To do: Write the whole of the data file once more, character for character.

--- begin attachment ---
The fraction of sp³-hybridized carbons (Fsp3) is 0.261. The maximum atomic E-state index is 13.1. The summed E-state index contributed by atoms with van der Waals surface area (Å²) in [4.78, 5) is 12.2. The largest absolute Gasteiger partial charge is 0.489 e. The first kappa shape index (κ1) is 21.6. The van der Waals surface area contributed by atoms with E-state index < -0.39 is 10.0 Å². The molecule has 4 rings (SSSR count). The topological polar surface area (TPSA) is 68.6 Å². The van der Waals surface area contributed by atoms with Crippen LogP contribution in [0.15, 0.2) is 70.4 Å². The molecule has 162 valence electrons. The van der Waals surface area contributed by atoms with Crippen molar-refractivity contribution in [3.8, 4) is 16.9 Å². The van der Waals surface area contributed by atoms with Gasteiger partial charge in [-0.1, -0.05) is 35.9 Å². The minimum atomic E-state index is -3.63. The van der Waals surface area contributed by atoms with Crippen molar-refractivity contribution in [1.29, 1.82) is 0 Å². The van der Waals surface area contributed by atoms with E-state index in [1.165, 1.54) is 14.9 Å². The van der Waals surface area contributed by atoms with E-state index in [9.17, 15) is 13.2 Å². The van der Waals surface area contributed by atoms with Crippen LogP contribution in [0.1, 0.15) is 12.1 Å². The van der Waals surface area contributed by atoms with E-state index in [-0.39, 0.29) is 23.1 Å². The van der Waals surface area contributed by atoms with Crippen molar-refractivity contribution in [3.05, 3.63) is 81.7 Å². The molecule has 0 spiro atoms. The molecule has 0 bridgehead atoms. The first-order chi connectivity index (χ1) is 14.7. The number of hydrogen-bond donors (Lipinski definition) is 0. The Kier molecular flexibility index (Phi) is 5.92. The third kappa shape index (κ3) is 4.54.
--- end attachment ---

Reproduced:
The fraction of sp³-hybridized carbons (Fsp3) is 0.261. The maximum atomic E-state index is 13.1. The summed E-state index contributed by atoms with van der Waals surface area (Å²) in [4.78, 5) is 12.2. The largest absolute Gasteiger partial charge is 0.489 e. The first kappa shape index (κ1) is 21.6. The van der Waals surface area contributed by atoms with E-state index < -0.39 is 10.0 Å². The molecule has 4 rings (SSSR count). The topological polar surface area (TPSA) is 68.6 Å². The van der Waals surface area contributed by atoms with Crippen LogP contribution in [0.15, 0.2) is 70.4 Å². The molecule has 162 valence electrons. The van der Waals surface area contributed by atoms with Crippen molar-refractivity contribution in [3.8, 4) is 16.9 Å². The van der Waals surface area contributed by atoms with Gasteiger partial charge in [-0.1, -0.05) is 35.9 Å². The minimum atomic E-state index is -3.63. The van der Waals surface area contributed by atoms with Crippen molar-refractivity contribution in [1.29, 1.82) is 0 Å². The van der Waals surface area contributed by atoms with E-state index in [1.165, 1.54) is 14.9 Å². The van der Waals surface area contributed by atoms with E-state index in [9.17, 15) is 13.2 Å². The van der Waals surface area contributed by atoms with Crippen LogP contribution in [0.1, 0.15) is 12.1 Å². The van der Waals surface area contributed by atoms with E-state index in [-0.39, 0.29) is 23.1 Å². The van der Waals surface area contributed by atoms with Crippen molar-refractivity contribution in [3.05, 3.63) is 81.7 Å². The molecule has 0 spiro atoms. The molecule has 0 bridgehead atoms. The first-order chi connectivity index (χ1) is 14.7. The number of hydrogen-bond donors (Lipinski definition) is 0. The Kier molecular flexibility index (Phi) is 5.92. The third kappa shape index (κ3) is 4.54.